One of the main goals of every teacher is that they create a classroom where their students feel safe and loved. That goal is completely non-behavioral. You can’t measure it. But you know it when you see it. There are certain classrooms that you walk into and you know the students want to be there. As special education teachers, this goal is maybe even more important. Many of our students struggle with basic everyday skills that we all take for granted. Some of our students struggle to communicate their wants and needs, make friends, control their anxiety, ask questions, and be comfortable in their own skin. We need our classrooms to be a place where students are understood, respected, and valued. Our students need a place they can communicate and participate in their own way. This is no small feat. Accomplishing this task will your classroom a reinforcing place that students want to be.

Value Their Communication

Many of our students struggle with communication. Take the time every day to work with your students on improving their communication. Be patient and problem solve when you don’t understand them. Even if you know that they want pizza for lunch, let them request it. That will show them that you do understand and value their communication method.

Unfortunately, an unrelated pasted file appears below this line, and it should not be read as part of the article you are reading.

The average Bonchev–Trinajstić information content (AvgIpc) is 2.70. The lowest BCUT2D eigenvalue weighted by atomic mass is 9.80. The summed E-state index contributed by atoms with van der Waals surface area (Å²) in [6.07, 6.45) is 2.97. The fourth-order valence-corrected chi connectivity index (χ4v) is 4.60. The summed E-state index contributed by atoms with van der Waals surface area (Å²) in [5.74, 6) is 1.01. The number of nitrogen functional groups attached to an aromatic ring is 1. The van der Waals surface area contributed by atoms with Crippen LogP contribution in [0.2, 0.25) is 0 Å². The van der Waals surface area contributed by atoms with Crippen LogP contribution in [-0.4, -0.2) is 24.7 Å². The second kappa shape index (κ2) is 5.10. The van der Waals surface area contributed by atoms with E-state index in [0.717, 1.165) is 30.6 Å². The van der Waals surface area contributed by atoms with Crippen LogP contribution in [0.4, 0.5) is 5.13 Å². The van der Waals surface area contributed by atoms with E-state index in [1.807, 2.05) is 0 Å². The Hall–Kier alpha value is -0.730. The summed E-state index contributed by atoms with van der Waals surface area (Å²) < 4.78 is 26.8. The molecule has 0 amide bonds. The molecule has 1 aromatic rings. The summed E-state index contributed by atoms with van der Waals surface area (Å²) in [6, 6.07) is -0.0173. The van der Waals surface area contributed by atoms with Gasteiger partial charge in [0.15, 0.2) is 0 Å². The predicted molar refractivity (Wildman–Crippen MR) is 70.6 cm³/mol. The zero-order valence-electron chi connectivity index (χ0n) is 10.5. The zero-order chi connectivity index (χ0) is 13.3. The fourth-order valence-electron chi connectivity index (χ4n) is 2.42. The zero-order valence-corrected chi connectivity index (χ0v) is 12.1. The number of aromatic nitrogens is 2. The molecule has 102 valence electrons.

Maintain the Schedule

There is nothing worse than making a deal with someone and then they change it right at the end. When I give PDs about behavior change, I always tell the story about my horribly hard workout class. The teacher lists all the exercises we are doing and at once we finish the last item, she adds something not on the list (and something horrible like burpees or planks) and I’m pissed. That wasn’t the deal. The deal was we are done after squats. A schedule isn’t just there for decoration. It’s a deal. And you need to keep your end of the deal. This will help your students value the schedule, utilize it, and allow you to make those very necessary changes easier when you need to.

Praise, Praise, Praise

If you think you are praising your students enough, you probably aren’t. Do a test. For one morning count how many times you praise your students. Then divide that number by your number of students. Whatever the number is – double it. Our kids are told so often what they aren’t doing well and aren’t doing correctly that we need to tell them at every single opportunity how great they are and how many things they can do well.

Just Love Them

Again this isn’t behavioral. You can’t set up a checklist for how to achieve this. You can’t buy a product for this on TpT. But at the end of the day the most important thing is that you love them. They are your kids. Protect them, advocate for them, and always have their best interest at heart. If you follow the principles, you will be on the right track.

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